Protesters carrying banners reading “planet before profit” and “this is an emergency” gathered outside Broadcasting House, with BBC staff unable to enter or leave the building during the demonstration.
Two activists climbed on to the canopy roof outside the broadcaster’s offices, while others appeared to glue their hands to the building, in an attempt to force the BBC to declare a climate emergency.
“We’re here today to demand that the BBC respond to the emergency in the way they responded to World War Two i.e. devoting the entire professional management structure to getting the message out to the British public,” said Donnachadh McCarthy, a spokesperson for Extinction Rebellion.
“We’re here because the BBC has refused to declare a climate emergency. We’re also here today because the BBC continues to normalise high-carbon lifestyles with programmes like Top Gear promoting flying and driving.”
Nihal Arthanayake, a presenter for BBC Radio 5Live, defended the activists by comparing them to the Suffragettes and urging critics of the group to “get a grip”.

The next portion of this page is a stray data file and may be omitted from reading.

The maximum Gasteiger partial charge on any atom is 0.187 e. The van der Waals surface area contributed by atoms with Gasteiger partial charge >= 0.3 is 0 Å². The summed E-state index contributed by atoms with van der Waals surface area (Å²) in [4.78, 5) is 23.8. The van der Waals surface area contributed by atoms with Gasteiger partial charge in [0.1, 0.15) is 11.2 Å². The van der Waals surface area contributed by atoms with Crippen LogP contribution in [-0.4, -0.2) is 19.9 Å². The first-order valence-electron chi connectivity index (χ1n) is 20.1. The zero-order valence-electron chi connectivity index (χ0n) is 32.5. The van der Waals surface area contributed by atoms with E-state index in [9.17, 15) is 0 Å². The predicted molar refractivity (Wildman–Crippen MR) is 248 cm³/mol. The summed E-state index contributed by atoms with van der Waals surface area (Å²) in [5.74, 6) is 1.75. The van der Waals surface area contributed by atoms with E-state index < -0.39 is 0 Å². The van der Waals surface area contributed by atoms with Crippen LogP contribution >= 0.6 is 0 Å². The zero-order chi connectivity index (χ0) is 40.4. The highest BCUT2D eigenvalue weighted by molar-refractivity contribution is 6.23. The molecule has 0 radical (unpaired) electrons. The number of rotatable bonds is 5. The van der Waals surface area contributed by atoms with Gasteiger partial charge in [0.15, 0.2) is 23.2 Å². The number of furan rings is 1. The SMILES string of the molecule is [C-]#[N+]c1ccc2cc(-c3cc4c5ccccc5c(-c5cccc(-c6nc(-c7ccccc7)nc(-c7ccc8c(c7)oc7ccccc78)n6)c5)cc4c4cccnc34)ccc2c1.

He tweeted: “I wonder how many people who support what the Suffragettes did now condemn what @ExtinctionR are doing. Or perhaps haven’t seen the parallels.
As I walked into the BBC this morning every member of @ExtinctionR apologised for the disruption. I got into work very easily. BBC people complaining should get a grip.”
The demonstration was the latest in a week of planned protests which has already seen more than 1,000 people arrested since Monday.
The group is calling for urgent action to tackle climate change and wildlife losses.
On Thursday, demonstrations focused on London City Airport, where protesters attempted a “Hong Kong-style occupation” of the terminal building, with hundreds blocking the main entrance.
One demonstrator, named by Extinction Rebellion as former Paralympic cyclist James Brown, climbed on top of a British Airways jet.
Metropolitan Police Commissioner Dame Cressida Dick described the act as “reckless, stupid and dangerous”.
She added that protesters were “utterly irresponsible and completely unreasonable” for their determination to occupy central London.
But in a statement, Extinction Rebellion raised concerns that extreme weather caused by climate change would lead to crop losses, food crises, social unrest and damage to infrastructure, and said people were risking arrest to show “how vulnerable we are”.
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